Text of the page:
This Faculty Early Career Development (CAREER) award looks to develop new approaches to the use of nanocrystals in the formation of thermoelectric materials and devices. Flexible thermoelectric and electronic films have the potential to impact a broad range of applications in energy harvesting, cooling and flexible electronics. The conventional thermoelectric and electronic devices are rigid, and fabricated using complex and relative costly processes. Additive manufacturing or printing-based approaches offer low-cost and highly scalable means to assemble colloidal nanocrystals of unique properties into flexible thermoelectric and electronic devices. Nanocrystals of thermoelectric materials, because of their small size, can be formed into links which can be printed onto flexible substrates and in useful near-final-form structures. The thermal and electrical properties of the nanocrystals and their mutual interfaces need to be understood and controlled in working devices. The interfacial chemistry and the response of the nanocrystal-based films thermoelectric behavior under processing conditions is critical to achieving the highest performance thermoelectric materials. These nanocrystal-based processes and materials could open new application areas impacting US manufacturing and opening new application area beyond thermoelectrics. The integrated research and education program provides educational opportunities to broad range of audiences, including the development of educational kits in thermoelectrics development and institutional and outreach programs to enhance interest from K-12 students, teachers and members of underrepresented groups in STEM careers through participation in NSF REU/RET, LSAMP, e-Girls, and e-Camp, all of which are Boise State programs, to support workforce development in the manufacturing and advanced materials areas to address increasing needs in the sustainable energy and electronic technologies.
This research aims to achieve bulk-like charge carrier mobility and an over two-fold increase in thermoelectric figure of merit ZT compared with current state-of-the-art flexible films. The research will address a pressing need to convert the nanocrystals into a useful form within a scalable and low-cost manufacturing process. The project will complete four objectives to establish a new paradigm for processing colloidal nanocrystals from nanoscale-to-macroscale: (1) synthesis of nanocrystals, and control their size, surface chemistry and doping, (2) print and sinter flexible films, with controlled interfacial chemistry, (3) establish the processing-structure-property relationship, and (4) design and print proof-of-concept devices. The research outcomes will not only significantly advance the manufacturing processes for flexible thermoelectric and electronic materials, but also generate new knowledge in the formation and use of functional nanocrystalline materials within an additive printing platform.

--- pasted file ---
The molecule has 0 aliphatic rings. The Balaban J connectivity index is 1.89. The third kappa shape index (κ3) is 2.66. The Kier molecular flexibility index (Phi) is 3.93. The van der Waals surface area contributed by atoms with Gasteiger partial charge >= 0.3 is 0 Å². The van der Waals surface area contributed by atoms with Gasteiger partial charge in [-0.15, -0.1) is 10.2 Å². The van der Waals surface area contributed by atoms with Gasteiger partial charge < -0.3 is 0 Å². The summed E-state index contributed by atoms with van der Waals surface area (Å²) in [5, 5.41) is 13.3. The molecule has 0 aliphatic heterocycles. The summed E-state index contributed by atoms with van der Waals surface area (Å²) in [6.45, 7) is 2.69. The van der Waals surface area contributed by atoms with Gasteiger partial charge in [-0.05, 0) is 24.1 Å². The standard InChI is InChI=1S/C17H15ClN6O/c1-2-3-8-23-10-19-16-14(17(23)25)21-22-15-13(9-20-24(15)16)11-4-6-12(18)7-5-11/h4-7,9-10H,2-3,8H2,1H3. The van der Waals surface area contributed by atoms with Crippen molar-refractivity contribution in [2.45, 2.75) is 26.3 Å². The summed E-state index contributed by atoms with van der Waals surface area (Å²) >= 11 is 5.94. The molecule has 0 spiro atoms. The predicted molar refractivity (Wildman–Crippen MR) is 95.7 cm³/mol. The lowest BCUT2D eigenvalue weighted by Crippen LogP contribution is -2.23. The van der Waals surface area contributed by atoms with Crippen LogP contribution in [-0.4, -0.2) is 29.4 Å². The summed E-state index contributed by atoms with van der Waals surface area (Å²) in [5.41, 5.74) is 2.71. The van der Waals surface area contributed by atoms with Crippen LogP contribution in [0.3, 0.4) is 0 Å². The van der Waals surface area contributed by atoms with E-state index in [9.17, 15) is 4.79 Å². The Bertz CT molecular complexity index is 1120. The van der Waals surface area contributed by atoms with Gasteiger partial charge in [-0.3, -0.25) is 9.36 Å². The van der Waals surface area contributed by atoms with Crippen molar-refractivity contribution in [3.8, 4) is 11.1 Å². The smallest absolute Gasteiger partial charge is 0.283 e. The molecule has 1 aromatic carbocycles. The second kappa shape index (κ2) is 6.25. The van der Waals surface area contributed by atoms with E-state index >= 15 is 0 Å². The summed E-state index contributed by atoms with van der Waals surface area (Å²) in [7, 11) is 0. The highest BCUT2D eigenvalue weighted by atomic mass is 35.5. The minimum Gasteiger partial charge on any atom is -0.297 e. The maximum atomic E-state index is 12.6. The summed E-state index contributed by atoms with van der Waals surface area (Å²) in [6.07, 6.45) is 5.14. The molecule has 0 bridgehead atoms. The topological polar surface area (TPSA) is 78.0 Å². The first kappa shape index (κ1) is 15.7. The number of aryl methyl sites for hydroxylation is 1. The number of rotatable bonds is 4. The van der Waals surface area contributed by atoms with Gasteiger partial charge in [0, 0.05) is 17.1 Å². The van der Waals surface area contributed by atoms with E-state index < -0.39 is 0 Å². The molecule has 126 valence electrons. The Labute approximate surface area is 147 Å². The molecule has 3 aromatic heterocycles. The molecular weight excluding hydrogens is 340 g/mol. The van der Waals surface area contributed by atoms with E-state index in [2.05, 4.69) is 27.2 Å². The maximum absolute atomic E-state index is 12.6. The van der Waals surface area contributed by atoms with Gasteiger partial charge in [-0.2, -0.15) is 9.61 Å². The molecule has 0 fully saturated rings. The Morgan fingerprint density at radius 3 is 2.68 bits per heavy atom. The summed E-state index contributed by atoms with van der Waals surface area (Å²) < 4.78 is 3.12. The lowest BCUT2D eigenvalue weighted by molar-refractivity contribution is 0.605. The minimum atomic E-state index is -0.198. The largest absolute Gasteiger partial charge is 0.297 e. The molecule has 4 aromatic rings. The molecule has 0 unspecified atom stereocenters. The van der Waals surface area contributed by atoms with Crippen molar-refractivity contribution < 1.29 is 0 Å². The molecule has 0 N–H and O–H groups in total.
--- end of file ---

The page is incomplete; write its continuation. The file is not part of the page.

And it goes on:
Agency: NSF | Branch: Standard Grant | Program: | Phase: S-STEM:SCHLR SCI TECH ENG&MATH | Award Amount: 1.00M | Year: 2017
The Boise State University Gateway Scholarships in Biological Sciences Program emphasizes the importance of recruiting students to STEM disciplines and the significance of improving retention, graduation rates and overall student success of academically talented students with demonstrated financial need. The program has five key components: 1) a mentored cohort program, 2) enhanced risk-based advising, 3) evidence-based instructional practices integrated into the curriculum, 4) co-curricular experiences for students, and 5) investigation into the effects of proposed activities on retention, student success, and degree attainment. The project encourages students from a diversity of backgrounds who are academically talented and demonstrate financial need to complete their degree program and join the STEM workforce.